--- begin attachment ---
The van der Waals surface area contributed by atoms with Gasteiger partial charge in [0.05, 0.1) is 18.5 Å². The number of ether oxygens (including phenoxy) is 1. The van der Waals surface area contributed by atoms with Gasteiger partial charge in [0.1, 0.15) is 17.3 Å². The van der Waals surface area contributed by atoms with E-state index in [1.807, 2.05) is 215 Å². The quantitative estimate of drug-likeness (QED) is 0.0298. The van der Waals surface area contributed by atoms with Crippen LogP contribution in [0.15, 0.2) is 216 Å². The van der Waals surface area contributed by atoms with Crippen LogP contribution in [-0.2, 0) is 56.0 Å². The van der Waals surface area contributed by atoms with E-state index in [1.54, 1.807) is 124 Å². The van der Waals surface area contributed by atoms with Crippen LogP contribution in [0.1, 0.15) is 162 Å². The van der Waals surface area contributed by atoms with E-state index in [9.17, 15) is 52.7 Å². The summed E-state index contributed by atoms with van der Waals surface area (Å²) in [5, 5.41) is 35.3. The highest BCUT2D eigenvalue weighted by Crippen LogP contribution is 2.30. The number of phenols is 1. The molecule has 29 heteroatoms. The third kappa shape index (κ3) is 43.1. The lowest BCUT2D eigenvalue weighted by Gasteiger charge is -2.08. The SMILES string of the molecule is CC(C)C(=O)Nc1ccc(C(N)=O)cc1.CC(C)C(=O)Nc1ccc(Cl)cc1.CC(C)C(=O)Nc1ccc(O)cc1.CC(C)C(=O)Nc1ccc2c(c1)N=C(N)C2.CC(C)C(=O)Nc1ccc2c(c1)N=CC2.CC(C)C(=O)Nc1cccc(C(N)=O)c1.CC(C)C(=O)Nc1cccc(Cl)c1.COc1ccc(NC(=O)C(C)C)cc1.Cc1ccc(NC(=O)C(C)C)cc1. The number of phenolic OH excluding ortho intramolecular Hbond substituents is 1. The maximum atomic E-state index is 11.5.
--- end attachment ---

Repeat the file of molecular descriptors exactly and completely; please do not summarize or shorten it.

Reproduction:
The van der Waals surface area contributed by atoms with Gasteiger partial charge in [0.05, 0.1) is 18.5 Å². The number of ether oxygens (including phenoxy) is 1. The van der Waals surface area contributed by atoms with Gasteiger partial charge in [0.1, 0.15) is 17.3 Å². The van der Waals surface area contributed by atoms with E-state index in [1.807, 2.05) is 215 Å². The quantitative estimate of drug-likeness (QED) is 0.0298. The van der Waals surface area contributed by atoms with Crippen LogP contribution in [0.15, 0.2) is 216 Å². The van der Waals surface area contributed by atoms with Crippen LogP contribution in [-0.2, 0) is 56.0 Å². The van der Waals surface area contributed by atoms with E-state index in [1.54, 1.807) is 124 Å². The van der Waals surface area contributed by atoms with Crippen LogP contribution in [0.1, 0.15) is 162 Å². The van der Waals surface area contributed by atoms with E-state index in [9.17, 15) is 52.7 Å². The summed E-state index contributed by atoms with van der Waals surface area (Å²) in [5, 5.41) is 35.3. The highest BCUT2D eigenvalue weighted by Crippen LogP contribution is 2.30. The number of phenols is 1. The molecule has 29 heteroatoms. The third kappa shape index (κ3) is 43.1. The lowest BCUT2D eigenvalue weighted by Gasteiger charge is -2.08. The SMILES string of the molecule is CC(C)C(=O)Nc1ccc(C(N)=O)cc1.CC(C)C(=O)Nc1ccc(Cl)cc1.CC(C)C(=O)Nc1ccc(O)cc1.CC(C)C(=O)Nc1ccc2c(c1)N=C(N)C2.CC(C)C(=O)Nc1ccc2c(c1)N=CC2.CC(C)C(=O)Nc1cccc(C(N)=O)c1.CC(C)C(=O)Nc1cccc(Cl)c1.COc1ccc(NC(=O)C(C)C)cc1.Cc1ccc(NC(=O)C(C)C)cc1. The number of phenolic OH excluding ortho intramolecular Hbond substituents is 1. The maximum atomic E-state index is 11.5.